At the ‘Boxing Day Test’, Scott Boland, the only 2nd male Aborigine, after Jason Gillespie, skittled the Englishmen running through the side in a devastating spell of 4 – 1 – 7 – 6 in the 2nd inning. It was a treat to watch. Every wicket was purchased — with immaculate line, length and bounce — than anything given away. Befittingly, he received the ‘Player of the Match’ and the Johnny Mullagh Medal commemorating 1868 tour of Aborigines to England. Incidentally, Mullagh was a fine Victorian all-rounder on that tour and was inducted into ‘Australian Cricket Hall of Fame’ in the year 2020; posthumously.
It is apt to mention here that Andrew Symonds is/ was mistaken to be an Aborigine and the 1st to have represented the OZs. In fact, Symonds history traces its root to the Carribbean; where an English couple seemed to have adopted him while he was a baby. Well, on to cricket now.
It was an abject surrender by the English at the iconic MCG; in the 1st session of day 3; of the 3rd Test of the Ashes Series; having lost by an inning and 14 runs. Earlier, they had lost at Gabba by 9 wickets; a huge margin and at Adelaide by 275 runs; again a huge margin — not consistent with English in an Ashes Series.
English selectors lost the plot in the 1st Test itself. Beginning the series with the best pacers and aiming for the proverbial ‘Kill’ spells the much-needed momentum in such hard-fought series. It all started at the Gabba, Brisbane, where for reasons best known to the English selectors they went in without Jimmy Anderson and Stuart Broad; their best pacers over a decade. That was compounded by lack of substance in the top three batsmen; rendering the middle order highly vulnerable. Huge Loss at Gabba weighed heavily on the minds of the English. Rest is history now. In as much as it is a challenge in the world of finding a genuine opening batting pair, it has been so to the English too. Neither of Habeeb, Burns and/ or Crawley bear the class of openers; shaky and in self doubt. Middle order in Skipper Root and Malan were good but in patches. Pope, Stokes, Buttler, Bairstow were all very ordinary.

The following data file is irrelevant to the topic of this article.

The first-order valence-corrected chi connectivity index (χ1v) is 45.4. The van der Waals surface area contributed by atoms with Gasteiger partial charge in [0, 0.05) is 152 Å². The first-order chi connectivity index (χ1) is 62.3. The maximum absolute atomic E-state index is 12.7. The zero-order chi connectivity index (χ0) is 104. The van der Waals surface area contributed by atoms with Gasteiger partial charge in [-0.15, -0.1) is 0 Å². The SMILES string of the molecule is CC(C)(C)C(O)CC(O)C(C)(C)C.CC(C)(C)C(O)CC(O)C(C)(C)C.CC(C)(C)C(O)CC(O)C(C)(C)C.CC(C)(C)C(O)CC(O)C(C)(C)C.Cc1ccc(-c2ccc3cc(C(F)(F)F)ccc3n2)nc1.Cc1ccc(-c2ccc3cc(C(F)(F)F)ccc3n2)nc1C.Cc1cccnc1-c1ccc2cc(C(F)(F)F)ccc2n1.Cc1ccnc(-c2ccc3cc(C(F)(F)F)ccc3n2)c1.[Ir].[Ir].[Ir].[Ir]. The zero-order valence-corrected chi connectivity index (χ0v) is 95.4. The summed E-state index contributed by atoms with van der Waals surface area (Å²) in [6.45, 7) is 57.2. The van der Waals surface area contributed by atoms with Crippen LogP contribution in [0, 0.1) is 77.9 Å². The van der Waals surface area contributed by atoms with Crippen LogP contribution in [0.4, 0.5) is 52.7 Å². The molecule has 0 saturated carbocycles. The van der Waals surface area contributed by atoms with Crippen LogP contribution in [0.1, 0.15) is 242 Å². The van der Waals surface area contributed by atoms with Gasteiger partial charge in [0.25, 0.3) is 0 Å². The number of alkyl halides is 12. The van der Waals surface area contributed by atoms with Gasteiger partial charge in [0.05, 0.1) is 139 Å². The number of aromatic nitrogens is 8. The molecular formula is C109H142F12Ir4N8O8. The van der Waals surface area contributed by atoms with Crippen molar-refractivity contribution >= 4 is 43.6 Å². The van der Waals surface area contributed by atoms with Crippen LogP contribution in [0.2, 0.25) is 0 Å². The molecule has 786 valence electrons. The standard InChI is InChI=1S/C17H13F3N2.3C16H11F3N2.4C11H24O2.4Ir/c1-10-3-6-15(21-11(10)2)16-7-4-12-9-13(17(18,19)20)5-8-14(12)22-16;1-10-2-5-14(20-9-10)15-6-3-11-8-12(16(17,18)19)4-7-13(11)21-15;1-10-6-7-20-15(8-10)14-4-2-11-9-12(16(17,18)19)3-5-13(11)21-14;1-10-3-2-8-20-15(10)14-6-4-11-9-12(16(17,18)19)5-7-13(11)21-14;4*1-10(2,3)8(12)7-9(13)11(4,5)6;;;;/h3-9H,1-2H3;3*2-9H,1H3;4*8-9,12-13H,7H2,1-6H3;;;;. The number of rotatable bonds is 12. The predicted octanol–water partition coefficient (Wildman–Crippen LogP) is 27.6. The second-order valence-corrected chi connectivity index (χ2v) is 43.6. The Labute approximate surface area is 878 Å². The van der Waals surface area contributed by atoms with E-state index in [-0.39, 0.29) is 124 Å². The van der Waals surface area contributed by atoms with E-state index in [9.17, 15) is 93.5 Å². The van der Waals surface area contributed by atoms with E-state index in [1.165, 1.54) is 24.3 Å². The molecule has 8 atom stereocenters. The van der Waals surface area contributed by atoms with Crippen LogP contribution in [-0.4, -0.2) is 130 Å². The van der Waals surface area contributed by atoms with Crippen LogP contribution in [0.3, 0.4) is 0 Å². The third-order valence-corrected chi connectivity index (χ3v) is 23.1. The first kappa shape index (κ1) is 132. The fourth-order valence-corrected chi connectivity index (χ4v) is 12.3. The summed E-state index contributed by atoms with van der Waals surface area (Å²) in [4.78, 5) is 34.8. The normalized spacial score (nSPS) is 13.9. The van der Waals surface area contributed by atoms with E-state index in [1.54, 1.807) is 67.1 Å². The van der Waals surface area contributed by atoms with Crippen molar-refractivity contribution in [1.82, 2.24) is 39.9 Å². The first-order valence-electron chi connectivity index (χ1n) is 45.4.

For the OZs, David Warner and Steve Smith seem to have overcome the miserable memories of the IPL. Both had to be dropped on account of poor form. In the Ashes, Warner missed a hundred twice and Smith once. Great recovery. Labuschagne added sheen with two 50s and one hundred and continues his phenomenal ride. His Test record reads 21 Tests, 12 fifties and 7 hundreds averaging over 60; stupendous. While Boland deserves all the credit, OZ skipper Pat Cummins and Mitchell Starc were lethal too. That Nathan Lyon didn’t have to bowl a single over in the 2nd innings of the 3rd Test is a proof of dominance of OZ seamers.
Switching on the TV at 5.30 in the morning was refreshing; Gabba to the MCG — save the Pink Ball Day Night Test at Adelaide. It was all ‘Kabhi Khushi Kabhi Gham’; for a cricket lover that I am. Now, watching our boys at the Centurion, South Africa — and praying for victory in the 1st Test.